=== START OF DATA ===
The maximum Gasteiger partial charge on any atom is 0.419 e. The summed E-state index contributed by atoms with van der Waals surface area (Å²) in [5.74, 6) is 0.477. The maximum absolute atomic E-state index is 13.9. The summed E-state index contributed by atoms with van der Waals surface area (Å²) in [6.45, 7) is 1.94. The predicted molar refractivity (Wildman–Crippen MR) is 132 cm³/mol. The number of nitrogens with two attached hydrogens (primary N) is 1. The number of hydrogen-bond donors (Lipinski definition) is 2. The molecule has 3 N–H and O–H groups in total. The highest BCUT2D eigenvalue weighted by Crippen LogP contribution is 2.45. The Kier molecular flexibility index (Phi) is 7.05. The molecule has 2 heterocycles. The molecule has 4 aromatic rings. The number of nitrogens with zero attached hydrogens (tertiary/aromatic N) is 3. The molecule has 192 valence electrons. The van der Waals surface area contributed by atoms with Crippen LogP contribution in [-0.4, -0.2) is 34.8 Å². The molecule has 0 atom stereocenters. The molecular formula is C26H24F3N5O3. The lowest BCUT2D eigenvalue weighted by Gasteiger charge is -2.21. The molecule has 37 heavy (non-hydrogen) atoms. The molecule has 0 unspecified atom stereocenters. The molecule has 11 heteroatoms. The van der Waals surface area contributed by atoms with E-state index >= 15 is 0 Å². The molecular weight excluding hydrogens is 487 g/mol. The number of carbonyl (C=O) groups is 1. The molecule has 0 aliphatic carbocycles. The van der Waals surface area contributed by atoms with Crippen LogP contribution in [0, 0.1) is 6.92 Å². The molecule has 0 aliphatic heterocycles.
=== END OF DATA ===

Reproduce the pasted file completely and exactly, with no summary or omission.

The maximum Gasteiger partial charge on any atom is 0.419 e. The summed E-state index contributed by atoms with van der Waals surface area (Å²) in [5.74, 6) is 0.477. The maximum absolute atomic E-state index is 13.9. The summed E-state index contributed by atoms with van der Waals surface area (Å²) in [6.45, 7) is 1.94. The predicted molar refractivity (Wildman–Crippen MR) is 132 cm³/mol. The number of nitrogens with two attached hydrogens (primary N) is 1. The number of hydrogen-bond donors (Lipinski definition) is 2. The molecule has 3 N–H and O–H groups in total. The highest BCUT2D eigenvalue weighted by Crippen LogP contribution is 2.45. The Kier molecular flexibility index (Phi) is 7.05. The molecule has 2 heterocycles. The molecule has 4 aromatic rings. The number of nitrogens with zero attached hydrogens (tertiary/aromatic N) is 3. The molecule has 192 valence electrons. The van der Waals surface area contributed by atoms with Crippen LogP contribution in [-0.4, -0.2) is 34.8 Å². The molecule has 0 atom stereocenters. The molecular formula is C26H24F3N5O3. The lowest BCUT2D eigenvalue weighted by Gasteiger charge is -2.21. The molecule has 37 heavy (non-hydrogen) atoms. The molecule has 0 unspecified atom stereocenters. The molecule has 11 heteroatoms. The van der Waals surface area contributed by atoms with E-state index >= 15 is 0 Å². The molecular weight excluding hydrogens is 487 g/mol. The number of carbonyl (C=O) groups is 1. The molecule has 0 aliphatic carbocycles. The van der Waals surface area contributed by atoms with Crippen LogP contribution in [0, 0.1) is 6.92 Å². The molecule has 0 aliphatic heterocycles.